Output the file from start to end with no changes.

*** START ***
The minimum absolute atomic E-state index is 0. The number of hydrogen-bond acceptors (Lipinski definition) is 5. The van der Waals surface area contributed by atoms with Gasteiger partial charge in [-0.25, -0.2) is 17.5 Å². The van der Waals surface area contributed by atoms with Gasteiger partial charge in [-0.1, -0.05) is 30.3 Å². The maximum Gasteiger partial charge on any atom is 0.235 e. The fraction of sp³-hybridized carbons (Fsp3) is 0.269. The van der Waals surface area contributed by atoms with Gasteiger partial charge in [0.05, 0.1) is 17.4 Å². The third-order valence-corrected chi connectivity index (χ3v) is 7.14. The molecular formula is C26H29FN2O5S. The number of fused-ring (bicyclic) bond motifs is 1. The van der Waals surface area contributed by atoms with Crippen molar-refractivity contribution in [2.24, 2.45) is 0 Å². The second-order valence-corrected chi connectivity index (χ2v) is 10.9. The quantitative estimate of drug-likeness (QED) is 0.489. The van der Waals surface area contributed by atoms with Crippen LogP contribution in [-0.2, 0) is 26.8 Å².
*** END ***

The minimum absolute atomic E-state index is 0. The number of hydrogen-bond acceptors (Lipinski definition) is 5. The van der Waals surface area contributed by atoms with Gasteiger partial charge in [-0.25, -0.2) is 17.5 Å². The van der Waals surface area contributed by atoms with Gasteiger partial charge in [-0.1, -0.05) is 30.3 Å². The maximum Gasteiger partial charge on any atom is 0.235 e. The fraction of sp³-hybridized carbons (Fsp3) is 0.269. The van der Waals surface area contributed by atoms with Gasteiger partial charge in [0.05, 0.1) is 17.4 Å². The third-order valence-corrected chi connectivity index (χ3v) is 7.14. The molecular formula is C26H29FN2O5S. The number of fused-ring (bicyclic) bond motifs is 1. The van der Waals surface area contributed by atoms with Crippen molar-refractivity contribution in [2.24, 2.45) is 0 Å². The second-order valence-corrected chi connectivity index (χ2v) is 10.9. The quantitative estimate of drug-likeness (QED) is 0.489. The van der Waals surface area contributed by atoms with Crippen LogP contribution in [-0.2, 0) is 26.8 Å².